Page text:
“Children of the Night” opened with a riff that sounded like AC/DC’s opening to “Thunderstruck”. Cool! The Children of the Night are vampires, along the lines of Bram Stoker’s “Dracula”. AC/DC AND Dracula. This is awesome…

The lyrics expanded on the theme and the feeling of the track was appropriately secretive and sinister. Guitar and bass lines took on a simpler, throbbing theme, keeping everything in the shadows. It was a very different sound, relying less on speed. When some thrash arrived, it was done as an embellishment to the track.

“False Truths”opened in an honest and intricate manner, with layers like galloping percussion added slowly. The sound snuck up on me and it was thumping before I realised it. Subtle guitar effects were used to great effect and a chant-like chorus further added to the atmosphere.

Like other tracks, this one ebbed and flowed, settling down at the appropriate moment, before muscling up again.

“Strike them Dead” struck me with its furious opening, using the title of the track as an early chant. The duelling, furious guitars were soon used to great effect and this sound was employed brilliantly all the way through the track. It was fast and furious, but without pretentious bald guys.

There was a real sense of urgency that was grand in scale, giving the impression of a monstrous, bloody battle. It was powerful and poignant and as the proud sone of a returned soldier I really appreciated, “Raise a glass for the fallen, shed a tear for the dead.”

“Blood Penance” launched straight into the mischief, but with a subtle and menacing change to the vocals, before they shifted back to their usual tones. This was a track making a political comment about the elite of society.

Challenging lyrics abounded, including, “Your penance is now due… in blood… in blood… in blood…”

I found myself again lost in a focus on the guitars and their embellishments. They are attention grabbing in their speed, skill and style.

“Storm Bringer” – with a title like that, it seemed that we might be destined to have a storm brought down upon us… The power riffs rained down, with them being let ring out to change things up a bit, accompanied by machine-gun speed guitar.

The subject matter of this track is that of swords and sorcery. It focussed on the Blade of Elric of Melnibone, which was crafted to gift strength, health and skill, but it must be fed with the souls of intelligent people. I looked around the house a bit and had trouble finding too many, so will pass on the sword, thanks. That said, this track was a grand adventure, doing justice to the implied magical realm.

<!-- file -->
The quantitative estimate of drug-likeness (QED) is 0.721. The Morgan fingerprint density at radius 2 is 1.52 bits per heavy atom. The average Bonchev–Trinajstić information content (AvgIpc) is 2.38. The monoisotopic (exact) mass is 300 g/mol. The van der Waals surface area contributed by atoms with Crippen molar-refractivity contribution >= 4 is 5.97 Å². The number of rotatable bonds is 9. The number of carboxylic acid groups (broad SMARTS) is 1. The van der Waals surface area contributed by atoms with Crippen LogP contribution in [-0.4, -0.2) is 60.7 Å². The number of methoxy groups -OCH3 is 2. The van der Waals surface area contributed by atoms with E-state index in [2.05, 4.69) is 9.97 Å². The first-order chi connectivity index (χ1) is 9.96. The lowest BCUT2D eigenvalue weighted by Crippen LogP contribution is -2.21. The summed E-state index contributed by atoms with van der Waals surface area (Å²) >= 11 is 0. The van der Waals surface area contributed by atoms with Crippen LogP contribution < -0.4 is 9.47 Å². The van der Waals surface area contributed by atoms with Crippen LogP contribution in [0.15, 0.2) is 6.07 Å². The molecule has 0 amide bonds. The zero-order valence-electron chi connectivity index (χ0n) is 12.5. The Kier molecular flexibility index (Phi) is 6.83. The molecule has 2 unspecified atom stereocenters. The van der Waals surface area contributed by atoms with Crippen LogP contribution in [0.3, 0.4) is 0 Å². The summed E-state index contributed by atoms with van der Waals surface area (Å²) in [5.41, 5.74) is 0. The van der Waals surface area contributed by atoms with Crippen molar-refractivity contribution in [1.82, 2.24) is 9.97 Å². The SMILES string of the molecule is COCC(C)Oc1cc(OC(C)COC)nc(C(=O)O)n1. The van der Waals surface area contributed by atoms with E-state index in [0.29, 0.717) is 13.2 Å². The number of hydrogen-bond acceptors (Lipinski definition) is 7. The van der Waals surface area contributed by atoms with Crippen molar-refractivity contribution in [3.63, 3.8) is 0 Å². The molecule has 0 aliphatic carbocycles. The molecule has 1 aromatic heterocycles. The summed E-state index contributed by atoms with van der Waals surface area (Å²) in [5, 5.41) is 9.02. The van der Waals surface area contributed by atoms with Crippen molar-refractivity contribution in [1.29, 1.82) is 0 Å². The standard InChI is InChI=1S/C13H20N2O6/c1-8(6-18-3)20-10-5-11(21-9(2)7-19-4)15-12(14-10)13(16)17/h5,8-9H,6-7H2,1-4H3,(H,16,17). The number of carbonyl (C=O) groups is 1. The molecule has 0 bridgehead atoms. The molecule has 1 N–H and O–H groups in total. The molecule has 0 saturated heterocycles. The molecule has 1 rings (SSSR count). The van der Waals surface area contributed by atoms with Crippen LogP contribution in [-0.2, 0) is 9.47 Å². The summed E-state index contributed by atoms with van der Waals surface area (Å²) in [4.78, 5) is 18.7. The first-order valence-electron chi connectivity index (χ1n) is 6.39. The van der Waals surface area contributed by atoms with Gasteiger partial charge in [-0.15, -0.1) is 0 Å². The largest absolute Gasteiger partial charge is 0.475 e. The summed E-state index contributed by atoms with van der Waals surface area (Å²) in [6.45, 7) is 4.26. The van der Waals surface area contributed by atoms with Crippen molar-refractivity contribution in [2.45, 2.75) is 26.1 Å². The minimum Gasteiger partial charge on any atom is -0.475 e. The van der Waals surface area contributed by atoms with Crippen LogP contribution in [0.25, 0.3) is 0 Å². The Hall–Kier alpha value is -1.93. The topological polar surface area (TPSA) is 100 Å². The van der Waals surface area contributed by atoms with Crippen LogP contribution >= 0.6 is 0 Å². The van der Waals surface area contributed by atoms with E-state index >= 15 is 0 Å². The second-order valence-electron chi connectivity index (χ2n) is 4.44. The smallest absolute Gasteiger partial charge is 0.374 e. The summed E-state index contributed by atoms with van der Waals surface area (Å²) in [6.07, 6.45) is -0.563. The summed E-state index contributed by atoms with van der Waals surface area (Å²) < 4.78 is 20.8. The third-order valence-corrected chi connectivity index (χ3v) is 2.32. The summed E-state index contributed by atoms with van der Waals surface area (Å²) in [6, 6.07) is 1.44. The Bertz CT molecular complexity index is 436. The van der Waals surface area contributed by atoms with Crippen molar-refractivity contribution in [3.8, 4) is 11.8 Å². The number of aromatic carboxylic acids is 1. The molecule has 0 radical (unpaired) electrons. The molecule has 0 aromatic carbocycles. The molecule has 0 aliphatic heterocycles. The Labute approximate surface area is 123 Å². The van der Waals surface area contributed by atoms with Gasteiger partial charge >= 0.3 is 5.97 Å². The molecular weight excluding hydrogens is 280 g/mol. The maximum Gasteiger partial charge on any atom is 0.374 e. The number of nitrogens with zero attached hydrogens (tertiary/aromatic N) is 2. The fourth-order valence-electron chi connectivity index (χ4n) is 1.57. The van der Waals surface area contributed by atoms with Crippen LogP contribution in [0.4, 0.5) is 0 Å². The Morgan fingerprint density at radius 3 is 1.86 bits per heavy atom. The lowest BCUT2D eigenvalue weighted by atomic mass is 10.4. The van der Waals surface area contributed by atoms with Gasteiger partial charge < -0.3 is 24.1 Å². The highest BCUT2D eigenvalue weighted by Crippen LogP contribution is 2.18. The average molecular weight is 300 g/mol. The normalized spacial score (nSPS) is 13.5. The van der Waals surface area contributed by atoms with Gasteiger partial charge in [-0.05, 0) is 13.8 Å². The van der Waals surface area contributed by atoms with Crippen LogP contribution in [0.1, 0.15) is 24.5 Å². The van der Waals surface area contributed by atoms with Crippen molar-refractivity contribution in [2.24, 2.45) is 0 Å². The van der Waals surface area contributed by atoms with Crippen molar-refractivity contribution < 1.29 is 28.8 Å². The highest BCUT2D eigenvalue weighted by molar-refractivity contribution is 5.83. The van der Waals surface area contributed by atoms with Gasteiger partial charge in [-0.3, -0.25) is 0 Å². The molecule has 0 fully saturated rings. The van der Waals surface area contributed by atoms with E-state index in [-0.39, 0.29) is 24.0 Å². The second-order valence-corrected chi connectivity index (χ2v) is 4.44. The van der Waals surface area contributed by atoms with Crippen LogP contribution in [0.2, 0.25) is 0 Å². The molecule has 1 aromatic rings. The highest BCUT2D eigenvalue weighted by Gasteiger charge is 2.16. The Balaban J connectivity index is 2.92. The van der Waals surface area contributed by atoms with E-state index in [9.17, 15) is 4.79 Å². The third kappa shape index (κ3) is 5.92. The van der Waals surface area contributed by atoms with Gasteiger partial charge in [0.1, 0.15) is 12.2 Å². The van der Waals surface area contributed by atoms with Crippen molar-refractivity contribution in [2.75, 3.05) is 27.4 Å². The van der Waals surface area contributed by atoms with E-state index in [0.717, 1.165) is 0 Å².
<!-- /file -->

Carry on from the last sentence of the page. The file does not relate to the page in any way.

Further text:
“Mistress of the Pit” sounds like a girl I went out with for a while. But, it was about a succubus. It still sounds like her…

I digress. This track opened in a slow, robust fashion, before leaping forth with a pace faster than the consumption of your first beer after a long, hot day.

The left-right balance engineering was a joy to behold. It really grabbed my attention and  gave the impression of something sly stalking me. Like, a succubus… and that girl…

The vocals shifted again, screaming in fear and despair. This was augmented by folding of guitar, percussion and bass, before this fell away to just percussion and bass. It was abundantly clever.

Again, the combination of near perfect musicianship needs mentioning – it was breathtaking.

This album was certainly an epic journey. Like such a journey, there shifts in mood and landscape – exciting one moment, scary the next, then calm, then confronting. To that end, this is a record that deserves to be played from start to finish, without breaks.

This was serious musicianship, in subject matter and a genre that shouldn’t be taken too seriously. It’s meant to nerdy and fun and this was achieved excellently. It was enormous, grandiose, Elvin queen seeking adventures and tale telling in all its glory. Mix into the witch’s cauldron: aggressive, power metal; insanely good guitars; vocals that shout, scream, croon and wail; some compelling and feisty metal anthems; and you have a powerful potion indeed.

So, was this a jaw dropping fusion of metal and fantasy, a pretentious pile of crap or a journey that tries hard to be epic all the way to the end, but fails and falls short?

The Witch Queen, the dragon and the succubus agree that it’s the first one.


Nightshadow are: Sean Woodman – Drums, Chris Bader – Bass, Nick Harrington – Guitar, Danny Fang – Guitar, Brian Dell – Vocals

The album can be heard in full on the following platforms:
Spotify – 
CD –
Lyric video – “Ripper” –